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War is an cardgame played by children and drunk college students which involves no strategic choices on either side. The outcome is determined by the dealing of the cards. These are the rules.

A standard $52$ card deck is shuffled and dealt evenly to two players face down. Every turn, both players lay down their top cards (a "battle"). The higher card wins, and the winning player gets both cards and places them at the bottom of his deck. If the battle is a tie, a "war" is declared, and each player lays down his next three cards. Of these six cards, the owner of the card with the highest value wins the turn, and all cards played that turn are placed at the bottom of his deck. If a player does not have $3$ cards to play in a war, he wins the turn by default. If the war is a tie, another war is held ("double war"), and so on until one of the players wins. The game ends when a player runs out of cards.

If the case occurs that the deals are entirely symmetric, e.g. both players decks are two two's, two threes, two fours, etc. in that order, we say that both players lose, as does everyone watching. (In other words, the game "fails.") This would be considered a finite game.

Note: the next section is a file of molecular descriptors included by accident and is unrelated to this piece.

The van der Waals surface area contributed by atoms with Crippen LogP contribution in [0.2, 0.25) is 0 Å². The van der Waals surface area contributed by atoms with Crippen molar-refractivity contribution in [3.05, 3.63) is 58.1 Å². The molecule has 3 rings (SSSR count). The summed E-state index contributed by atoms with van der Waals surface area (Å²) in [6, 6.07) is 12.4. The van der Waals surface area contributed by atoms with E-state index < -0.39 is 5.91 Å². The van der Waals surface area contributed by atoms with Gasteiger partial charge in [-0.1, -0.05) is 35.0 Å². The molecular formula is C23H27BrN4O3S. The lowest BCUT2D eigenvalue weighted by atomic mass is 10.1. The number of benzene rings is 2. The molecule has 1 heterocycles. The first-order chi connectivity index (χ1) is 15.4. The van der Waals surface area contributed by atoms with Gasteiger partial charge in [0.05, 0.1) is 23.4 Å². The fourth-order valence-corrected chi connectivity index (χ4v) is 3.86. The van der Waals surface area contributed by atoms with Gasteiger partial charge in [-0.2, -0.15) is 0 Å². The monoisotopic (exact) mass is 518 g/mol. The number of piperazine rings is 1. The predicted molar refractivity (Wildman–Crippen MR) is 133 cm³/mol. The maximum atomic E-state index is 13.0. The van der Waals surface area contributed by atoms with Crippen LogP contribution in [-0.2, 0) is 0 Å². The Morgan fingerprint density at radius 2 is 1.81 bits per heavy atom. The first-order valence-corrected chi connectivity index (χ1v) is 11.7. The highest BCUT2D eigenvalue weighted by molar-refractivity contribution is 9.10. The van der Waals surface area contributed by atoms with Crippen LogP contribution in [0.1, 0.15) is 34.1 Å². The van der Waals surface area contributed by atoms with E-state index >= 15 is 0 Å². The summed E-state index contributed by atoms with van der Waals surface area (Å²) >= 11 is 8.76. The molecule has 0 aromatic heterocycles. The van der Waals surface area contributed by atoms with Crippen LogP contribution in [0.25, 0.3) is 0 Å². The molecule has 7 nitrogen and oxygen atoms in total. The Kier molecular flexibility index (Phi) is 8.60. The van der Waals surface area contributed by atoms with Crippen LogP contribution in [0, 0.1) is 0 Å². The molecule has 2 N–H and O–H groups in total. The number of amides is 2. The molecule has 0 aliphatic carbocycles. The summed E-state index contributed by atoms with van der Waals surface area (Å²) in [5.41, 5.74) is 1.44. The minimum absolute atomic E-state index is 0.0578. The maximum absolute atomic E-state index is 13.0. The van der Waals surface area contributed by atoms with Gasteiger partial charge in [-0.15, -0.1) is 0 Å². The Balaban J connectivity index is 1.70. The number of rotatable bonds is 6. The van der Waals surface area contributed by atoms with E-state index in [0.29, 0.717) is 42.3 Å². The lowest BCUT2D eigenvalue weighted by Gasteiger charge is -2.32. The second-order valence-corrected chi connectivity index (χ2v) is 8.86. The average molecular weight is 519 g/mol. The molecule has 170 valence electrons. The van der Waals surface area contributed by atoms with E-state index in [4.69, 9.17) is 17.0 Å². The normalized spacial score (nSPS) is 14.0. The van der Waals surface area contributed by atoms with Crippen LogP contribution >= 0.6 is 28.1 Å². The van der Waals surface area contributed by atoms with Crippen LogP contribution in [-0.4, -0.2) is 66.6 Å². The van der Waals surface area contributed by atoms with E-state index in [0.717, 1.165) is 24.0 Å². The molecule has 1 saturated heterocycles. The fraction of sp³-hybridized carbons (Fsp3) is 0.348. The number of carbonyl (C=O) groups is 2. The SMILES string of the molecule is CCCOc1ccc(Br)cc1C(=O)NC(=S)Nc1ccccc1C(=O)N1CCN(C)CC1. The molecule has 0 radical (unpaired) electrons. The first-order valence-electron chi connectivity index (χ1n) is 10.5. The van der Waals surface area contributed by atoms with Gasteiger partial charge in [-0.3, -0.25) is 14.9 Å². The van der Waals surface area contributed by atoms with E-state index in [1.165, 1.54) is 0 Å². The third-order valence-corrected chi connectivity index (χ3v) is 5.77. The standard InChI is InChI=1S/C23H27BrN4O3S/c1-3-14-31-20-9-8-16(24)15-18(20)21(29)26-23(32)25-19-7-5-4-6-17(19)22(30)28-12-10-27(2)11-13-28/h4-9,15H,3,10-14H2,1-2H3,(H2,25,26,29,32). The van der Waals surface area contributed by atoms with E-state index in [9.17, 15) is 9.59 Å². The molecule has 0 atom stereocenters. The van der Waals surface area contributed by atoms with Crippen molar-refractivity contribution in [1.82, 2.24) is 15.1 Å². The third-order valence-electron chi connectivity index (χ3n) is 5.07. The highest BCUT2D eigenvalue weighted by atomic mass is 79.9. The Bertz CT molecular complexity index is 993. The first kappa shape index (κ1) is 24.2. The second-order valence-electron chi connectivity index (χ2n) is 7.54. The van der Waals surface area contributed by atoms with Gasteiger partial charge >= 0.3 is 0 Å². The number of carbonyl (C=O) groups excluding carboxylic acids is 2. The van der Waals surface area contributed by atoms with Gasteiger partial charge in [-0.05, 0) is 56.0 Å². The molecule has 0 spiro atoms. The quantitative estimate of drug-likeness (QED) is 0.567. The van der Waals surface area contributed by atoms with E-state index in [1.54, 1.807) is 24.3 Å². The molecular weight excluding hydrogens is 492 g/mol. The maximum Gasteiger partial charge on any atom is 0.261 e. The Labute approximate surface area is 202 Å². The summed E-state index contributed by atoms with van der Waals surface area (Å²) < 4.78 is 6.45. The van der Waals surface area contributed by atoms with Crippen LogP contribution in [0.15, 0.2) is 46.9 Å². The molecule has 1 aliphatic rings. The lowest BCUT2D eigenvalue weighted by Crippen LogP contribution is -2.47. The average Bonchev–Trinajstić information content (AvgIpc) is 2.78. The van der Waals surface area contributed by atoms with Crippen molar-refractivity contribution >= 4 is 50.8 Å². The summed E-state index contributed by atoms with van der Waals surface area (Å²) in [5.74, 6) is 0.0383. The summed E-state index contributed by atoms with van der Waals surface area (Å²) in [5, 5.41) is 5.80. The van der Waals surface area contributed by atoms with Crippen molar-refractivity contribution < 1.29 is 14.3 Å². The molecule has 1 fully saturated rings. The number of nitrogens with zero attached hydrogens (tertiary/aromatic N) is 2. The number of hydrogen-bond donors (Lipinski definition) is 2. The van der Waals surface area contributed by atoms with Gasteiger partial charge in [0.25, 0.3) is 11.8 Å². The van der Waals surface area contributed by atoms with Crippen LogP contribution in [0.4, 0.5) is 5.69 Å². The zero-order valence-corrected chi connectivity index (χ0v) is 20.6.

Ordering Conventions.

To consider the game from a mathematical standpoint, the order that cards are placed into a player's hand after he wins a turn must be well-defined. There are many choices to be made here, especially considering that we can vary the conventions for double wars, triple wars, etc., which is where the most potential for variation lies. For the sake of simplicity, and because it coincides with how I pick the cards up when I am actually playing, I suggest that when a player wins a turn, he picks up all of the losing cards in the order that they were laid down (highest to lowest), followed all of the winning cards.

For example, say a turn begins with a battle in which players $\sf X$ and $\sf Y$ both lay down aces. Thus a war begins. Say that player $\sf X$ lays down a Jack, a King, and a $3$, in that order, and player $\sf Y$ lays down a Queen, a $4$, and a King, in that order. So a double war is held. Player $\sf X$ lays down $5$, $6$, $7$ and player $\sf Y$ lays down $8$, $9$, $10$. Now, player $\sf Y$ wins, so all of these cards are placed in his deck, ordered as such: